Archive for April, 2016

Enjoy Hiking Safely in NH Mountains

April 22, 2016

Weird weather patterns are not new to NH. Ice has been slow to leave the trails this spring and several hikers have fractured ankles, wrists, legs, and more when negotiating open ice falls or when sidetracked from sneaky patches of ice covered with a little snow.

Right now, Mt. Tecumseh Trail in Waterville Valley and the Kinsman Ridge Trail up Cannon Mt. in Franconia Notch continue to greet hikers with trails covered by frozen waterfalls that are a challenge even to hikers wearing crampons.

NH Fish and Game has a Hike Safe program, complete with a $25. annual insurance card should you ever need a rescue. Meantime, revenue from this fund assures that should you or others need a rescue, qualified people will respond. Without the card, you may be billed for rescue services. Just google “Hike Safe” and you will not only bring up the insurance website, you will find more information about how to prepare for your hike.

Here are a few cautionary measures to assure safe hikes this spring: Know the trail, including brook crossings and springs that feed the brooks. Carry and use the White Mountain Guide Map or local trail map that locates your hike.  Save new explorations for later when free of ice. Stay with your group and count noses at every trail junction.

Know your body, ie, sore knees, heart problems, breathing problems, and pace yourself. If your dog hikes with you, be sure that your dog has the stamina and social skills needed for your hike. Be mindful of wet lichen on the rocks, and dry or wet leaves, which may be concealing ice, all potential fall stimulators.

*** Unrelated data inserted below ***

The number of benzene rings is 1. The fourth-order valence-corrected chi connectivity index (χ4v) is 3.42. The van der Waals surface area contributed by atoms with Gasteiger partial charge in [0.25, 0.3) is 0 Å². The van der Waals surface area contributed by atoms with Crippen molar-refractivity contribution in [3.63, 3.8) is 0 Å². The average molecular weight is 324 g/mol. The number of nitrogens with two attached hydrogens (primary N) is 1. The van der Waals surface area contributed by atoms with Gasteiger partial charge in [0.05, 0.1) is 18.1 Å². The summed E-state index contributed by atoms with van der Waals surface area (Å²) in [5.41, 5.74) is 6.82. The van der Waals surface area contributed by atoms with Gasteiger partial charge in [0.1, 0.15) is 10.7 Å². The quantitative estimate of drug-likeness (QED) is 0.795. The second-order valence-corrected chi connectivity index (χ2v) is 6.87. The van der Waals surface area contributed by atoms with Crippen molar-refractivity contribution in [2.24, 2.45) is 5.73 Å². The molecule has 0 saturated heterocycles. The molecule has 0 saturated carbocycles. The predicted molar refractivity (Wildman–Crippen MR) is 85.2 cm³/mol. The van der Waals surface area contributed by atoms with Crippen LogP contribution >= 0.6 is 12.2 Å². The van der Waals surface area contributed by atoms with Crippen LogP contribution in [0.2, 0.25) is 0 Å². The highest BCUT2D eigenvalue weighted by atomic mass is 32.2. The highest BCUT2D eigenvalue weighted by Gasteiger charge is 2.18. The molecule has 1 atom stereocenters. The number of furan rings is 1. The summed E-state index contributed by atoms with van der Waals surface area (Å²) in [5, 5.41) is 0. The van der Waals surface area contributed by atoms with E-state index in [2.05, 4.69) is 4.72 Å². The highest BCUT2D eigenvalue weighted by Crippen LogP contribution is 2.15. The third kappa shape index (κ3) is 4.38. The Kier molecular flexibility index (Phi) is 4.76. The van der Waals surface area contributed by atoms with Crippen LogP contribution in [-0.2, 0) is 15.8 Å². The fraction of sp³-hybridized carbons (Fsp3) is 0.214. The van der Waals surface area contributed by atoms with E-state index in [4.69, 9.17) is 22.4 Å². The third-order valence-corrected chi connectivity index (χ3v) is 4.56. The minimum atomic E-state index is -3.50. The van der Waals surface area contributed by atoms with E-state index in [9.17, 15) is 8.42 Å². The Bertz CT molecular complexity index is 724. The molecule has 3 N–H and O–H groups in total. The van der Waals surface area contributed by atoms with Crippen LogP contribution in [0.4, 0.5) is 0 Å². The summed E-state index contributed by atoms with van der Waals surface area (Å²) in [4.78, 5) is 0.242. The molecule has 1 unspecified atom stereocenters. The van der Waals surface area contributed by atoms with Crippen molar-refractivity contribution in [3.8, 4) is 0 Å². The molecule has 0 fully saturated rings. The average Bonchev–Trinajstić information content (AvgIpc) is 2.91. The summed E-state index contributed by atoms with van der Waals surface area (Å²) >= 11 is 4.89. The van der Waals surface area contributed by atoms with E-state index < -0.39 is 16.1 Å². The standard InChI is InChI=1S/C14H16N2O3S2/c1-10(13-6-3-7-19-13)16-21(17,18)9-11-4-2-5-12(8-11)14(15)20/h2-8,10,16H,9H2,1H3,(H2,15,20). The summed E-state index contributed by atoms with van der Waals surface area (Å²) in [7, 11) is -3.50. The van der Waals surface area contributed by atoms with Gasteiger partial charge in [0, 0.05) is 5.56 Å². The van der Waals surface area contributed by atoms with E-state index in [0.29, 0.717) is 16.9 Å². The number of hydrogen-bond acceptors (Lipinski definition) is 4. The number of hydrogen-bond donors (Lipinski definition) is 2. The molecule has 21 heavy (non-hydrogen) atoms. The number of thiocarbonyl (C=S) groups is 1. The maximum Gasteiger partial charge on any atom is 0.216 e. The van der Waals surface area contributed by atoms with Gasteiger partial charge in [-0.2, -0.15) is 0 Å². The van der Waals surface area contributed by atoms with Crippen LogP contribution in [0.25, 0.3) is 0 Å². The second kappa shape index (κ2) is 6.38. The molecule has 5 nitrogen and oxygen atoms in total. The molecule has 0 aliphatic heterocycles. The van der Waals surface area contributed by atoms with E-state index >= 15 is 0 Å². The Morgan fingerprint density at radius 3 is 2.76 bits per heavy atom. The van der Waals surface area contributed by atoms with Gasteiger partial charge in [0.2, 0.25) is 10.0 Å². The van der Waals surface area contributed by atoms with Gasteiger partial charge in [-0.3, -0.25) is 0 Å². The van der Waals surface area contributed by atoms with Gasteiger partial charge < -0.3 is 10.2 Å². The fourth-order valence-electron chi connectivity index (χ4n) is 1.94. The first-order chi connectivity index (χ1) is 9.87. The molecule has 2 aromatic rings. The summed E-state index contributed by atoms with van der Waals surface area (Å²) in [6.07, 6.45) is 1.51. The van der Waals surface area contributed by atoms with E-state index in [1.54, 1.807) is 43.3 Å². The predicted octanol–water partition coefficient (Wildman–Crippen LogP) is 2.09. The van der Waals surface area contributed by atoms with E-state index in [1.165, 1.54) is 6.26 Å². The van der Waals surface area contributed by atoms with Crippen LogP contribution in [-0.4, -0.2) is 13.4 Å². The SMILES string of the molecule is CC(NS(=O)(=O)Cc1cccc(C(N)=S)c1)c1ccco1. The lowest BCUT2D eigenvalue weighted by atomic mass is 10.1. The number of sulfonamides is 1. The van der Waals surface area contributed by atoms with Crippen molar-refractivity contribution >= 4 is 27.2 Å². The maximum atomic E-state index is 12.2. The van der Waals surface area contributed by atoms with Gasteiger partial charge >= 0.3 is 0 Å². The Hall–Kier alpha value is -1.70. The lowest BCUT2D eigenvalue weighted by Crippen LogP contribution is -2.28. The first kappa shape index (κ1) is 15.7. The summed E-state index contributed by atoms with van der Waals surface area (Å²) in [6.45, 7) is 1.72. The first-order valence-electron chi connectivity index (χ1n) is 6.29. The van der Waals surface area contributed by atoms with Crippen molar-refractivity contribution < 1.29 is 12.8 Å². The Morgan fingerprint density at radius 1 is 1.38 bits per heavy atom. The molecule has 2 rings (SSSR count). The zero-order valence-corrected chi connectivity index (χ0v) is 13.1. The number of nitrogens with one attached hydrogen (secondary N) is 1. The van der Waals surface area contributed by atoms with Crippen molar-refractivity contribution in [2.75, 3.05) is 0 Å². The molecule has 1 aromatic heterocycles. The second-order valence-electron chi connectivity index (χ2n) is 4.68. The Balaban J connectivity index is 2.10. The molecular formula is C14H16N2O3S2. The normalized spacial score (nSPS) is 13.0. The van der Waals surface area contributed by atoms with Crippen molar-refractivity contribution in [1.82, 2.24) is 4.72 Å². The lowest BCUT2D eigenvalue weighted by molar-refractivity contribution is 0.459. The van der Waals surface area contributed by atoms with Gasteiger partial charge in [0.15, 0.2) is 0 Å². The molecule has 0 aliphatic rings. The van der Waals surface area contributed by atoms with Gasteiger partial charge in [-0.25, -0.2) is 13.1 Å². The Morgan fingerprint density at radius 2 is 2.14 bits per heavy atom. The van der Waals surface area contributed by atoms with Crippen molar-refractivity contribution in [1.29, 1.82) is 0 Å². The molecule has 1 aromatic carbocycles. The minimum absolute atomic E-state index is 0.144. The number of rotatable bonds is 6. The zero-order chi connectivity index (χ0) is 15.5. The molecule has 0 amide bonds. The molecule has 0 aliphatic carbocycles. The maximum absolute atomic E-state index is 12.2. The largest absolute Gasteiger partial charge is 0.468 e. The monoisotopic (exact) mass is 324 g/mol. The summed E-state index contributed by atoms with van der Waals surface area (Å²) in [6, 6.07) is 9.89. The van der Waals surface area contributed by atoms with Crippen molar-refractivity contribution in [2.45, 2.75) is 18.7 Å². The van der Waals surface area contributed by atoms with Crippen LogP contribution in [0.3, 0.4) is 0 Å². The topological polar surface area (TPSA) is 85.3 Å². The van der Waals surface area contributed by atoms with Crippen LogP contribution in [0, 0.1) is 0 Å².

Prepare for weather changes with extra layers, hats, mitts, and rain gear. Be ready with first aid kit and a stuff sack for emergencies. Be willing to turn back if necessary for safety, even if you took a day off from work for your hike. Carry more water than you expect to need, an extra sandwich and snacks.

Should you ever need a rescue, remember that cell phones often only work at higher elevations. By calling 911, Fish and Game officials will be contacted. The nearest rescue group will then be called if needed, usually local Fire Departments who then alert their on-call members. A crew of 12 or more people may respond, depending on the situation.

Your best protection is careful preparation. A list of pack contents to check off makes it easy to have what you need as you prepare for each hike. Here’s to the wonders of spring blooms, grand vistas, and the sheer freedom to enjoy walking our beautiful land with confidence.